This week Rabbi Frand did not give his customary Thursday Night shiur and instead TCN carried a shiur by R' Shraga Neuberger who had an interesting view of the Ya'akov/Yitzchak interaction. The following is a brief summary of the vort. Same rules as usual apply - I have attempted to reproduce the vort to the best of my ability. Any perceived inconsistency is the result of my efforts to transcribe the shiur and should not be attributed to the maggid shiur.
In Bereishis 27:19 the Torah recites the statement made by Ya'akov to Yitzchak wherein he says "Anoci, Esav Bechorecha" - this can be read as "it is I, Esav your bechor" or it can be read as "it is I Esav, your bechor." Rashi on the pasuk explains that Ya'akov adopts the former method and states to Yitzchak that Esav is the bechor.
R' Neuberger took issue with this explanation and the traditional approach taught to children that Ya'akov told the truth. Instead, he argued that Ya'akov did what was right by lying to Yitzchak. In fact, by taking the traditional approach, we are in effect saying to our children - it's OK to be sneaky and tell half truths, when in reality the lesson should be that it is sometimes permitted to lie.
R' Neuberger quoted the Maharam M'Pano who explains that Ya'akov committed an Aveirah L'Shma and Esav wanted to commit a Mitzva Shelo L'Shma and it is better to commit an Aveirah L'Shma, especially when his mother had told him that she had a prophecy that he should do this.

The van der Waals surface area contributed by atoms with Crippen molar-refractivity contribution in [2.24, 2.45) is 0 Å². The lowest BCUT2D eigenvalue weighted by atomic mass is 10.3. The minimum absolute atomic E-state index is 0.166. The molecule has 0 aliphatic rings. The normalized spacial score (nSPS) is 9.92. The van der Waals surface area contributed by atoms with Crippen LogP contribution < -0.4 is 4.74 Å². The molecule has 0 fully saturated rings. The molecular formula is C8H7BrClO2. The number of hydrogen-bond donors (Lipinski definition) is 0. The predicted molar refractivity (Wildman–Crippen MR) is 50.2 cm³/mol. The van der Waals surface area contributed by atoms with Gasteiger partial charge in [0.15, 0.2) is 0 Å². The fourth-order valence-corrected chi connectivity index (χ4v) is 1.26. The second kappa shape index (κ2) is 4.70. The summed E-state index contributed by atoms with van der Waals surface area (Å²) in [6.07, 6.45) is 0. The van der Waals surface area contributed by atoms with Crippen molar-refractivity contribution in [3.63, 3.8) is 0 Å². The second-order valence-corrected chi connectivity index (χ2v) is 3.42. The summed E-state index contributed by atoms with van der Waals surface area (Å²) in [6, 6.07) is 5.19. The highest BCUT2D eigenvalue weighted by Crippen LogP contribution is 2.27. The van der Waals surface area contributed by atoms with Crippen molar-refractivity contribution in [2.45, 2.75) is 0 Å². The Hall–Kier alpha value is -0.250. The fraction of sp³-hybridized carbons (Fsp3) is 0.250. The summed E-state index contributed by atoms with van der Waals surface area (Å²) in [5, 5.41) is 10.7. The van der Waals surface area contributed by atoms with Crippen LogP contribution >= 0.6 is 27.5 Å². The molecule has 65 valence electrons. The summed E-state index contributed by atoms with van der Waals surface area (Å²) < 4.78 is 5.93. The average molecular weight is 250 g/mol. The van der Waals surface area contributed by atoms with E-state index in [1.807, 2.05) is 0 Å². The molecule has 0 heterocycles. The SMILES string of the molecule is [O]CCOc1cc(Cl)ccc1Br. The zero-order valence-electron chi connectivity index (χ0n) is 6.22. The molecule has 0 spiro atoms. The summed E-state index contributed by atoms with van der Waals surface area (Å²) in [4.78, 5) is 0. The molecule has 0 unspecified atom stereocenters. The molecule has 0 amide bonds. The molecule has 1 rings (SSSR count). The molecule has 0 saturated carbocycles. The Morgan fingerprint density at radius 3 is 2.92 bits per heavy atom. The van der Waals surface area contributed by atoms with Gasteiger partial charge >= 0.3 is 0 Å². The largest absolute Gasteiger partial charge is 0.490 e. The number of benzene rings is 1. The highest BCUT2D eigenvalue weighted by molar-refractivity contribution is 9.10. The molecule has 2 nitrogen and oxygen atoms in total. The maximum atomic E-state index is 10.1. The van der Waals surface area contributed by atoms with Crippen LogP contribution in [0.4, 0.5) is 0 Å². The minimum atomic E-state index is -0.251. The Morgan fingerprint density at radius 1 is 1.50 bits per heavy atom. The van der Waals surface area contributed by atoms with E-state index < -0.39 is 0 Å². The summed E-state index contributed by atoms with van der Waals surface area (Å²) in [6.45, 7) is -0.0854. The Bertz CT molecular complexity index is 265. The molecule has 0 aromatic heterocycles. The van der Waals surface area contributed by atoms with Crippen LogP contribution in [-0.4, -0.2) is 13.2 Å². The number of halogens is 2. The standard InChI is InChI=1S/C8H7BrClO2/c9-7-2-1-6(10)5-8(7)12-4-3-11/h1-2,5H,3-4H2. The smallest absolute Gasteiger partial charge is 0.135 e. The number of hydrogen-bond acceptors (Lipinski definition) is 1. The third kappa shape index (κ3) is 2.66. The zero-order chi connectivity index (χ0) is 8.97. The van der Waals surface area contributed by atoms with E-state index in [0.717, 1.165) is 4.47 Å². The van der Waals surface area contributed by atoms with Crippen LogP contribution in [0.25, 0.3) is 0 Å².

[R' Neuberger then said as an aside - tell your children that when their mother tells them that she had a nevuah its OK to lie, but only if she had the nevuah].
So what is the lesson from the language used by Ya'akov? That when you tell a lie, you stray from the truth as little as possible.
R' Neuberger brought a proof from a Rambam which interprets/applies a gemara in Bava Metzia. The gemara states that there are three things a person can lie about - the mesechta you are learning, whether you were with your wife the night before and to not publicize/praise a host over the quality of the food.
The Rambam applies the gemara and explains that if a person is asked which mesechta he is learning and he is learning Niddah he should say Mikva'os.
R' Neuberger then asked - why do we need the Rambam to tell us which mesechta he should say that he is learning? He answered that the Rambam is teaching a lesson - if you say Bava Metzia instead of Niddah - there is no connection between the two. But if you are going to lie, you should make a switch as small as possible, and Mikva'os is much closer to Niddah than a mesechta in Nezikin.
Here Ya'akov had to lie - he was told by his mother to do so, based on the prophecy that she had received. But even when lying, it was the smallest possible lie which he told.
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